'Regeneration' is a mind set and collection of practices which bring a different framing to the moment we find ourselves in. Rather than asking how can we bounce back from the crisis, this approach asks how we might create a system that can evolve, learn, and respond more effectively to the complex challenges that we face now and in the future.

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For many, Paul Rusesabagina became a household name after the release of the 2004 tear-jerker film Hotel Rwanda, which was set during the 1994 Rwandan genocide.

Rusesabagina, who used his influence as a hotel manager to save the lives of more than 1,000 Rwandans, has again made headlines in recent weeks after he was reportedly duped into boarding a flight to Kigali, Rwanda's capital, where he was promptly arrested on terrorism, arson, kidnapping and murder charges. Rusesabagina's supporters say he is innocent and that the move is retaliation against the former "hero" for his public criticism of President Paul Kagame, who has ruled the country with a strong hand since ending the civil war in the mid 1990s.

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In an interview with Eurasia Group Vice Chairman Gerald Butts, Nicolas de Rivière cautions against an overly halcyon view of the UN's history. The Permanent Representative of France to the United Nations explains that throughout its 75 years the organization has confronted adversity. This moment is no exception, but "we have no other choice" than cooperation in order to address today's biggest crises, he explains. Rivière also discusses the global pandemic response, a need for greater commitments to climate action, and a recent move by the US to push for renewed sanctions against Iran.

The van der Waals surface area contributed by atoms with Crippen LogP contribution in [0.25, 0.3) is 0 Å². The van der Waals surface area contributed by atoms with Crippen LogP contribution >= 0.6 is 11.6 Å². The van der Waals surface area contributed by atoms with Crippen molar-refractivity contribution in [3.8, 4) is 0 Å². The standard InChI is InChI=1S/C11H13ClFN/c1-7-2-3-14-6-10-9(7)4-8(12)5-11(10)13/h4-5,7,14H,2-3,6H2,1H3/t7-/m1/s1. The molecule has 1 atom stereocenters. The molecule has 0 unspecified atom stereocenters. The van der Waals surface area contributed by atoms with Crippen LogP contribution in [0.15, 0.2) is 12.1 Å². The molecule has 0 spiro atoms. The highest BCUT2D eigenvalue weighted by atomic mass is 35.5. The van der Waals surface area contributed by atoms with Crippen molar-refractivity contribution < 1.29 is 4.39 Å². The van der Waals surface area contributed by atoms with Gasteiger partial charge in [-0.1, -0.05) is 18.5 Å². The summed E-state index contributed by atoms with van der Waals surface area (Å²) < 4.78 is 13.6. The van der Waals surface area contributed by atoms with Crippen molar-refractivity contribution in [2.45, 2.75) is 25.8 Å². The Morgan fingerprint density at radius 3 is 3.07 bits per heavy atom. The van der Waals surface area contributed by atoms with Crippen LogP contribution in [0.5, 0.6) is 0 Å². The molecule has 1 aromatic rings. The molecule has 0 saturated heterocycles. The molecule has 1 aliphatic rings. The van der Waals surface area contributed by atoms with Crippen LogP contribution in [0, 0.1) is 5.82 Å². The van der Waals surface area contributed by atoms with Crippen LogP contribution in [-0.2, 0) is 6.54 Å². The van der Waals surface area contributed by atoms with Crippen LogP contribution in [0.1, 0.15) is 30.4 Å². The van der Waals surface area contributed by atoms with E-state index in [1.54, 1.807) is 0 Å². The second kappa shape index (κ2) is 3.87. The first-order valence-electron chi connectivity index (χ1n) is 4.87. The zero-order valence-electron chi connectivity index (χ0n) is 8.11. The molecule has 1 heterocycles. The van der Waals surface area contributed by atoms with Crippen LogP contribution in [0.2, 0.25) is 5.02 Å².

One of the biggest threats to 21st century international peace is invisible. It recognizes no borders and knows no rules. It can penetrate everything from the secrets of your government to the settings of your appliances. This is, of course, the threat of cyberattacks and cyberwarfare.

During the coronavirus pandemic, cyberattacks have surged, according to watchdogs. This isn't just Zoom-bombing or scams. It's also a wave of schemes, likely by national intelligence agencies, meant to steal information about the development and production of vaccines. Attacks on the World Health Organization soared five-fold early in the pandemic.

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Malaysian political drama: Malaysia's (eternal) opposition leader Anwar Ibrahim says he finally has enough votes in parliament to be appointed prime minister, seven months after the coalition that was going to support him collapsed amid an internal revolt that also forced out 95-year-old Mahathir Mohamed as head of the government. Two years ago, Mahathir — who governed Malaysia from 1980 to 2003 — shocked the country by running in the 2018 election and defeating his former party UMNO, which had dominated Malaysian politics since independence in 1956. After winning, Mahathir agreed to hand over power to Anwar — a former protégé with whom he had a falling out in the late 1990s — but Mahathir's government didn't last long enough to do the swap. Will Anwar now realize his lifelong dream of becoming Malaysia's prime minister? Stay tuned for the next parliamentary session in November.